Format

Send to

Choose Destination
See comment in PubMed Commons below
Am J Clin Nutr. 2014 Sep;100(3):859-66. doi: 10.3945/ajcn.114.088187. Epub 2014 Jul 30.

Initiation of nutritional support is delayed in critically ill obese patients: a multicenter cohort study.

Author information

  • 1From the Endocrinology Department (A-LB) and Medical Intensive Care Unit (ICU) (CS and J-FT), Grenoble University Hospital, Grenoble, France; Institut National de la Santé et de la Recherche Médicale (INSERM) U1042, Grenoble, France (A-LB), the Grenoble Alpes University, Grenoble, France (A-LB and CS); the Medical Surgical ICU, André Mignot Hospital, Versailles-Le Chesnay, France (BP); the Integrated Research Center INSERM U823, Grenoble, France (AV and J-FT); the Medical Surgical ICU, Saint-Joseph Hospital, Paris, France (MG-O); the ICU, Delafontaine Hospital, Saint Denis, France (CA); Physiology, Cochin University Hospital, Paris, France (CA), the ICU, Avicenne University Hospital, Bobigny, France (CC); the Medical ICU, Saint-Louis University Hospital, Paris, France (EA); the Medical ICU, Gabriel-Montpied University Hospital, Clermont-Ferrand, France (BS); the Surgical ICU, Edouard Herriot Hospital, Lyon, France (BA); the ICU, Gonesse Hospital, Gonesse, France (DG-T); the ICU, Dourdan Hospital, Dourdan, France (SJ); the Medical ICU, Saint-Etienne University Hospital, Saint-Etienne, France (MD); the Medical and Infectious Diseases ICU, Paris Diderot University/Bichat Hospital, Paris, France (J-FT); and the Unité mixte de Recherche 1137, Infection, Antimicrobials, Modelling, Evolution Team 5, Decision Sciences in Infectious Diseases, Control and Care INSERM/Paris Diderot, Sorbonne Paris Cité University, Paris, France (MG-O and J-FT).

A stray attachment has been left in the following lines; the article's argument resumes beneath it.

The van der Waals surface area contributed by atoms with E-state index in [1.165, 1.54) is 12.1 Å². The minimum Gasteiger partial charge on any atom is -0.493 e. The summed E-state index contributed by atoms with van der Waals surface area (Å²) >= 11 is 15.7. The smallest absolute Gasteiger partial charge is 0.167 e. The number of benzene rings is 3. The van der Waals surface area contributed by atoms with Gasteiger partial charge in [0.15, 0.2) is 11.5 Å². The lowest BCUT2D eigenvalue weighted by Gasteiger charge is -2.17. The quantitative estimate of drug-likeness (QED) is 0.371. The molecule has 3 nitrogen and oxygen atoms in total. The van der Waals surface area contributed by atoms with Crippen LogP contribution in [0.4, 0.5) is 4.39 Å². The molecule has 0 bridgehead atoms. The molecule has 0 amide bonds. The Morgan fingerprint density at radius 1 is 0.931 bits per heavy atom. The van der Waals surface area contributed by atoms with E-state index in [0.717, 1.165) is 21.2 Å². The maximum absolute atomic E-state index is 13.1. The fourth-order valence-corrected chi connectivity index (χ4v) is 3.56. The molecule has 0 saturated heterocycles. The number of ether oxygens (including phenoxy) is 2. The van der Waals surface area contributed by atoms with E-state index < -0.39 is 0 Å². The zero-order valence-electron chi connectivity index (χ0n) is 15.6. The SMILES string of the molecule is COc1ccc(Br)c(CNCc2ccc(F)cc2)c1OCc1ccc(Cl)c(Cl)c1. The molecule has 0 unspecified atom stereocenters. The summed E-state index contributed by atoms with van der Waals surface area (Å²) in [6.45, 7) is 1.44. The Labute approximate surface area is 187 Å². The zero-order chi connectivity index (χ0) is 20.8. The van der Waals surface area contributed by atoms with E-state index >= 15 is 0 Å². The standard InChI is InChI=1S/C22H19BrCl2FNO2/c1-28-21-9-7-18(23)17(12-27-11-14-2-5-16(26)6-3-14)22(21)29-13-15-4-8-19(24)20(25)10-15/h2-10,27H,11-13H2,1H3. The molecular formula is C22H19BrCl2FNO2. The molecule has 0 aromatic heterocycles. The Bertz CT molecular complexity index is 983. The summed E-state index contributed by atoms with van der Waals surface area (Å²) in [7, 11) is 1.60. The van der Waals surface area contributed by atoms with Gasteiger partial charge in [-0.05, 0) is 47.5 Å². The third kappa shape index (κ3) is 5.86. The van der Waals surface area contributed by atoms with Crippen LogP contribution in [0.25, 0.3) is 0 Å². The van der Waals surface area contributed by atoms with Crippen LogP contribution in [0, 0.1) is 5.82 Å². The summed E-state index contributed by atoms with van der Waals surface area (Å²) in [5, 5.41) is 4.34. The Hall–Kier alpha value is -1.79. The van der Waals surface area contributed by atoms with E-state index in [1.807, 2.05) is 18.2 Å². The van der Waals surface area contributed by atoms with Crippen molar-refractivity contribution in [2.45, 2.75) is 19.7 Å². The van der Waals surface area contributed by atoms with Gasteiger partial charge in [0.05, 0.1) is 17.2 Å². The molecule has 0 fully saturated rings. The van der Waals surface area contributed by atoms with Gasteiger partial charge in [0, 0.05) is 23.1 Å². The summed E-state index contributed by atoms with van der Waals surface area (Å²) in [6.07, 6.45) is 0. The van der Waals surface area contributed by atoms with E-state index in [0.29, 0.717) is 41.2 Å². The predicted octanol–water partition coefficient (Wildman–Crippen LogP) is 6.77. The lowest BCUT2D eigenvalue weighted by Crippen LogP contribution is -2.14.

Abstract

BACKGROUND:

A high catabolic rate characterizes the acute phase of critical illness. Guidelines recommend an early nutritional support, regardless of the previous nutritional status.

OBJECTIVE:

We aimed to assess whether the nutritional status of patients, which was defined by the body mass index (BMI) at admission in an intensive care unit (ICU), affected the time of nutritional support initiation.

DESIGN:

We conducted a cohort study that reported a retrospective analysis of a multicenter ICU database (OUTCOMEREA) by using data prospectively entered from January 1997 to October 2012. Patients who needed orotracheal intubation within the first 72 h and >3 d were included.

RESULTS:

Data from 3257 ICU stays were analyzed. The delay before feeding was different according to BMI groups (P = 0.035). The delay was longer in obese patients [BMI (in kg/m²) ≥30; n = 663] than in other patients with either low weight (BMI <20; n = 501), normal weight (BMI ≥20 and <25; n = 1135), or overweight (BMI ≥25 and <30; n = 958). The association between nutritional status and a delay in nutrition initiation was independent of potential confounding factors such as age, sex, and diabetes or other chronic diseases. In comparison with normal weight, the adjusted RR (95% CI) associated with a delayed nutrition initiation was 0.92 (0.86, 0.98) for patients with low weight, 1.00 (0.94, 1.05) for overweight patients, and 1.06 (1.00, 1.12) for obese patients (P = 0.004).

CONCLUSIONS:

The initiation of nutritional support was delayed in obese ICU patients. Randomized controlled trials that address consequences of early compared with delayed beginnings of nutritional support in critically ill obese patients are needed.

© 2014 American Society for Nutrition.

[PubMed - indexed for MEDLINE]
Free full text
PubMed Commons home

PubMed Commons

0 comments
How to join PubMed Commons

    Supplemental Content

    Full text links

    Icon for HighWire
    Loading ...
    Write to the Help Desk